On June 19th, researchers from the National Center for Health Statistics (NCHS) of the Centers for Disease Control and Prevention reported that e-cigarette use among adults has stabilized, and most users are former smokers.
According to a 2018 survey, 3.2% of adults (18 years and older) regularly report smoking, which is the same proportion recorded in 2016. Dr. Maria Villarroel and her colleagues are from NCHS. In addition, the researchers wrote in a NCHS data brief that 14.9% of respondents reported having tried e-cigarettes in 2018, compared with 13.9% in 2014 and 15.3% in 2016.
The report also added that adults who reported quitting smoking in the past year were most likely to use e-cigarettes, a quarter (25.2%) used e-cigarettes, and more than half (57.35%) had used e-cigarettes . The report added that for comparison, in the 2018 survey, only 1.1% of never-smokers and 1.7% of former smokers who quit smoking at least 5 years ago reported the current use of e-cigarettes.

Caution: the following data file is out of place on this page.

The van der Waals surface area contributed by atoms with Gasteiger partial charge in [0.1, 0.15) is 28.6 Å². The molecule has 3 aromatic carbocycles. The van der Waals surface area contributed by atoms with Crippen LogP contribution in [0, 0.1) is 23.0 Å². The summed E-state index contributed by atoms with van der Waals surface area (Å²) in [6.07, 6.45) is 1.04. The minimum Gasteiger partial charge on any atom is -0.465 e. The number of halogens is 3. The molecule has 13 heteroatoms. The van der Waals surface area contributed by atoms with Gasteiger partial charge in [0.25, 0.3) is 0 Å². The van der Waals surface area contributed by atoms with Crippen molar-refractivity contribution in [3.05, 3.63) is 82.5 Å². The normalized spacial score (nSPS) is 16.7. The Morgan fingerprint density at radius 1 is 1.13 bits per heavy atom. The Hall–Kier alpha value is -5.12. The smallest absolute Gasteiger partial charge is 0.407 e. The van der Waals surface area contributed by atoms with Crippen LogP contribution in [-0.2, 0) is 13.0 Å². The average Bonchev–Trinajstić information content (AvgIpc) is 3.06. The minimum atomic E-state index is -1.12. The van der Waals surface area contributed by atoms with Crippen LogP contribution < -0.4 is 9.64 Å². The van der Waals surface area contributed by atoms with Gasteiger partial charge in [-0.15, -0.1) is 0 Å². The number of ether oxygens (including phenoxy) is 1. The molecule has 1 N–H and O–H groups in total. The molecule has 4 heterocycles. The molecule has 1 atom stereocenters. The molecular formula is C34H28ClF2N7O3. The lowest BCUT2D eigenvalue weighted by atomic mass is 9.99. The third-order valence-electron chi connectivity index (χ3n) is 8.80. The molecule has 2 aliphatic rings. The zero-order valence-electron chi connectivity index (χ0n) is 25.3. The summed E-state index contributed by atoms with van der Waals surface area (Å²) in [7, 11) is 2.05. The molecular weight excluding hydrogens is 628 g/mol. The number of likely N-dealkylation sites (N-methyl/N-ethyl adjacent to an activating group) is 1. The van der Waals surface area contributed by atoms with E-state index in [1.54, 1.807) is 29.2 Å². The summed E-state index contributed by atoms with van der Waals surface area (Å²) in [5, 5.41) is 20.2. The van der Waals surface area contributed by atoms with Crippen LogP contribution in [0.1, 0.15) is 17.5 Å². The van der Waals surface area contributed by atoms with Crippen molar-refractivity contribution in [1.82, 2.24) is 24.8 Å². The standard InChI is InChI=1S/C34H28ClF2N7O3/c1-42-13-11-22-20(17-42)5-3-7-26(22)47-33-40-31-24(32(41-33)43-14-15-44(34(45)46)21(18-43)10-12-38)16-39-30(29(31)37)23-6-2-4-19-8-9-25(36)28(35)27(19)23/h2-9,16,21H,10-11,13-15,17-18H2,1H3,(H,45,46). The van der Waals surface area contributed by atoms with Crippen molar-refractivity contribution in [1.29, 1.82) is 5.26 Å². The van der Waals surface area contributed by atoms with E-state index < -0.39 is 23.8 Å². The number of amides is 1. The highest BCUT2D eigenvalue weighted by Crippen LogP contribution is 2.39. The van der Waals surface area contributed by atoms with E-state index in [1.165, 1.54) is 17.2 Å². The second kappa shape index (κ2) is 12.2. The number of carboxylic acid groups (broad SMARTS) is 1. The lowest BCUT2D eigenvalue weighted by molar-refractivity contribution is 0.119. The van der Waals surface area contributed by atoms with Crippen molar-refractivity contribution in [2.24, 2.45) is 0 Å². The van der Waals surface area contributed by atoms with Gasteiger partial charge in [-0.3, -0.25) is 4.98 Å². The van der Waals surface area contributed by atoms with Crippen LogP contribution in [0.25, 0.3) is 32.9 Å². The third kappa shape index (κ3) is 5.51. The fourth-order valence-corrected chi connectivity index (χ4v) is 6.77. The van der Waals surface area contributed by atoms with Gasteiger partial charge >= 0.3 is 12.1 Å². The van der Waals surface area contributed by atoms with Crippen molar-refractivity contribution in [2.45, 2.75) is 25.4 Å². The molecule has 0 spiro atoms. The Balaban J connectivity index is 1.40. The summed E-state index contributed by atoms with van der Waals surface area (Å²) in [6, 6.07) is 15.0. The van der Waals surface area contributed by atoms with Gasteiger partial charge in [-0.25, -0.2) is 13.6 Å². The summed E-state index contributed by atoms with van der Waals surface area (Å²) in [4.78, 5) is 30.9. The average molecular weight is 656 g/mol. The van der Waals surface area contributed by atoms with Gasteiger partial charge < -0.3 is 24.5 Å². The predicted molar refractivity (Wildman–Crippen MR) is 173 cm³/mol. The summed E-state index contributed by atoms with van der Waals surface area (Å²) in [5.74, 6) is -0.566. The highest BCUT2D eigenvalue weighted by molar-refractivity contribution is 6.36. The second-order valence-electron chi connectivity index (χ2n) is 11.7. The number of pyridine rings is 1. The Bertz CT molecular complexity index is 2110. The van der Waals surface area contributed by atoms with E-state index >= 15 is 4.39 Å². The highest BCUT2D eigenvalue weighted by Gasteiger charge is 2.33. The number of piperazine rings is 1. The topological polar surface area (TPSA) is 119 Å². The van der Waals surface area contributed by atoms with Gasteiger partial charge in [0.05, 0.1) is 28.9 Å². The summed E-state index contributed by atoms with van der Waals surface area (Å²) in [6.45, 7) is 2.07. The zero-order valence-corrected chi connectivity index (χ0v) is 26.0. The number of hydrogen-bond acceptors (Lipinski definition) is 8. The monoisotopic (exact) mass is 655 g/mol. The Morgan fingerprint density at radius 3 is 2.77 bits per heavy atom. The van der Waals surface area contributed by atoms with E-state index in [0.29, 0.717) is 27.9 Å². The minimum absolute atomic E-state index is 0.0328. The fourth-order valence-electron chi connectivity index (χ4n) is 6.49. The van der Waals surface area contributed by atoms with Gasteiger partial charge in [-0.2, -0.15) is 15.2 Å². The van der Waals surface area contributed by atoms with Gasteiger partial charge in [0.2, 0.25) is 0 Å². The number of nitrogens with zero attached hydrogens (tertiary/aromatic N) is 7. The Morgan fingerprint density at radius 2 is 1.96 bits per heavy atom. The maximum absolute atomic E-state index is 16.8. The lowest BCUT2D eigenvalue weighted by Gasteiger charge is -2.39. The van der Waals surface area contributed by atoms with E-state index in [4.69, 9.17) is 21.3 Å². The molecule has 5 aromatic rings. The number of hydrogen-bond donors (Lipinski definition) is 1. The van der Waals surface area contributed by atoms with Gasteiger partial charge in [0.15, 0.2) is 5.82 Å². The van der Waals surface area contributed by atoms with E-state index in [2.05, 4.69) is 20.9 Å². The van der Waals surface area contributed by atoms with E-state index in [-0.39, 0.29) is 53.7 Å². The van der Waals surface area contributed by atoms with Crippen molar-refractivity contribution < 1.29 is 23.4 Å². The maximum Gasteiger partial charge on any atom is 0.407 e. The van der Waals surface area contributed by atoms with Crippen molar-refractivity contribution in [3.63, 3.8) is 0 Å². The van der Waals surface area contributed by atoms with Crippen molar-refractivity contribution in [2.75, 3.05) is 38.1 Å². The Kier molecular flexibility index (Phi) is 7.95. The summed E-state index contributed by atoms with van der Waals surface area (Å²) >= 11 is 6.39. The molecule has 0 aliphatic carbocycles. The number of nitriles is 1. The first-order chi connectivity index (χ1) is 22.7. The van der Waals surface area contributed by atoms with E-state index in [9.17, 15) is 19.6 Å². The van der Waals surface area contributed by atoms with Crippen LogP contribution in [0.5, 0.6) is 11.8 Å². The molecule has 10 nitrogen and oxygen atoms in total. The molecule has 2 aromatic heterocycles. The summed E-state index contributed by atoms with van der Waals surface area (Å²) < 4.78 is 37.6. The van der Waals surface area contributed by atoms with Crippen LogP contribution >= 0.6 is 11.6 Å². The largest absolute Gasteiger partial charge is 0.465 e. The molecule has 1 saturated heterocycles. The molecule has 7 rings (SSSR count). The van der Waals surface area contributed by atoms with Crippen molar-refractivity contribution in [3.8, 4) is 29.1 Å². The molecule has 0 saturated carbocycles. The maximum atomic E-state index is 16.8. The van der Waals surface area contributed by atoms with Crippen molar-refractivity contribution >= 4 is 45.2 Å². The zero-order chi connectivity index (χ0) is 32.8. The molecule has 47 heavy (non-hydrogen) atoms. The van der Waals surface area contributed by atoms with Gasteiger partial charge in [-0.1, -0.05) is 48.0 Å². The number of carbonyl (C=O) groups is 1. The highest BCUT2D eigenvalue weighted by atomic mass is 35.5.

Based on these data, the latest atomization data from the National Health Interview Survey (NHIS) also found that the use of e-cigarettes is most common among smokers who have recently quit smoking and current smokers.
Chris Bostic, deputy director of the smoking and health action (ASH) policy of the anti-smoking organization, said that the obvious role of e-cigarettes in quitting smoking cannot be ignored. However, the smoking rate of teenagers still has problems.
Bostic said: “The ideal policy is to find a way for adult smokers to obtain the product while also preventing the underage from obtaining the product, but we have seen this difficult. If there are e-cigarettes on the market, children will Will find them.”
According to CDC data, only from 2018 to 2019. However, many public health experts consider these figures unrealistic. In fact, a recent study published in Pediatrics showed that as the use of e-cigarettes increased between 2011 and 2018, adolescent smokers smoked less every day and fewer days.